Photo of Parklet by Viva Vancouver
We’ve been there: we’ve started companies and been a contributor to others. We’ve had to reimagine the future as market trends have eroded our approach and rendered products obsolete. Even with that history and experience, the 2020 pandemic turned it all on its head.
Will we rise from the ashes of the pandemic and resume where we were before? How should we jump into 2021?
For starters, it’s not going to be like it was before. The pandemic changed everything, some for good, some not as good. The COVID-19 crisis brought about changes in the way we do business. Companies have accelerated the use of technology for customer and supply chain interactions and internal operations by three to four years. Much more quickly than many thought possible. Trends indicate that these changes are ongoing and will be long lasting.
Focusing on the future and determining how to grow your business in this new normal takes a little soul searching and a hard look at 2020. How was your company affected by the pandemic stay-at-home, work remotely developments? Were you able to manage working remotely? Is your business dependent on on-site clients in which case you may have been prohibited from serving them as you have in the past?
If you own a restaurant or have a storefront presence what do you offer that has motivated consumers to buy from you? Consumers have many choices. Before COVID you may have based your success on location. You were in the busy downtown corridor in a major metropolitan area amid the lucrative lunch crowd. Or perhaps on Main Street in a medium sized community at a crossroads between cities, a stopover for many directions.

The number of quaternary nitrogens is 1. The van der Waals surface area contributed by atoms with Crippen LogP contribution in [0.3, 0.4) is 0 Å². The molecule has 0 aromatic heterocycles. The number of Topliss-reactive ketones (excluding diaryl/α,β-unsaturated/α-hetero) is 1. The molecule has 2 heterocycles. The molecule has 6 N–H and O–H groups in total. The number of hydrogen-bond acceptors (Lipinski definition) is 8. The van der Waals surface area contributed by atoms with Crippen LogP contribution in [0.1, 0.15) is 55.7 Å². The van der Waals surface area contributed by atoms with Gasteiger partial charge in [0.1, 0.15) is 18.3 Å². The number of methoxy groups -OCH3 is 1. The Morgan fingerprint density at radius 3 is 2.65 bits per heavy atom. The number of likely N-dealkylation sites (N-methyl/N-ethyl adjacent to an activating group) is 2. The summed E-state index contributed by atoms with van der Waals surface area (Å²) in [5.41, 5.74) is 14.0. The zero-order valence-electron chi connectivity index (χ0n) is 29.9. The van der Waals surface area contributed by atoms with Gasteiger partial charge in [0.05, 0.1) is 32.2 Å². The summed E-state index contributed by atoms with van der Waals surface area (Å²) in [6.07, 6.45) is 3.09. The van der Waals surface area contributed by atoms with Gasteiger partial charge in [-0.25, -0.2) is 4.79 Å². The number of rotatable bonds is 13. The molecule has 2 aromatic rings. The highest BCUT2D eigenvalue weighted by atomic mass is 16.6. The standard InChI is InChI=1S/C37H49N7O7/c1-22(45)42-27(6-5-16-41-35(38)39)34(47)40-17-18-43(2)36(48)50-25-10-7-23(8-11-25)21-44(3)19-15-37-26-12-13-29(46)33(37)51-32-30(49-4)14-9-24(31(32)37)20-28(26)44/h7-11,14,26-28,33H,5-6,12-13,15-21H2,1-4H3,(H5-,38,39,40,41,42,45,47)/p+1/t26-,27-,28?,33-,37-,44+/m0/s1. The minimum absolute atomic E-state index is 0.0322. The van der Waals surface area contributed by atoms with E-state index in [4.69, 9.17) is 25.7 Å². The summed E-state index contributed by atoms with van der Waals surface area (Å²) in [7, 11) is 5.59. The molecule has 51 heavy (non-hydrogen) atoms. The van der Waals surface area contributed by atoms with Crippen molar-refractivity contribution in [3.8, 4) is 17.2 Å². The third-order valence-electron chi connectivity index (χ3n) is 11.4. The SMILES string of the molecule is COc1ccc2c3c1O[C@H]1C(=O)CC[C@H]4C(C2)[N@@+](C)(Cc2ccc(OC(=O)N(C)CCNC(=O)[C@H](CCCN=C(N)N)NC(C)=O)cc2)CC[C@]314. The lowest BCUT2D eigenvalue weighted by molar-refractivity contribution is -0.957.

Then the COVID lockdown occurred and your business storefront was forced to close either by regulation or from lack of customers. The downtown corridor became a ghost town. Main Street in the crossroads was deserted.
What now? This is your livelihood, the livelihood of your employees. Many restaurant owners jumped to offer takeout orders to continue paying their employees and do a few sales. If the location was the main attraction for the success of your business, what could you do to encourage your former customers and new customers to buy from you now when they were no longer in your proximity?
Crises are Adrenaline for Innovation
As McKinsey wrote in a March 18, 2021 article on Innovation, crises are adrenaline for innovation. The forced closing of indoor service at your restaurant was and is a crisis. The need to make quick decisions in times of uncertainty resurrects creativity. It’s time to embrace the opportunity to discover fresh solutions.
Research indicates that bold decision makers merge from the ashes to rise ahead of their peers and maintain that competitive advantage for years to come.
Many businesses – like the restaurants in urban areas and country crossroads, came up with innovative ways to stay in business and serve up something unique and accessible for their customers.
Some changed the menu and distribution to make meals for needy families. Some took the restaurant to the customer, creating pop-ups to serve favorite meals.
In other cities, restaurants created parklets for outdoor seating. Owners say that business was at best 50% of pre-COVID, but they were able to keep many employees and offer the meals their loyal customers craved – and needed for comfort – during a turbulent year.
What about your business? How are you coping with crisis management? You’d like it to be like it was but as former CEO of Cisco Systems John Chambers said, you need to deal with the world the way it is, not the way you want it.
This is your opportunity to pivot your business and innovate. There will never be a better time.
McKinsey and Company, “How Covid19 has pushed companies over the technology tipping point and transformed business forever”, October 5, 2020
McKinsey and Company, Strategy and Corporate Finance, Innovation: Your Launch Pad out of the COVID-19 Crisis, March 18, 2021,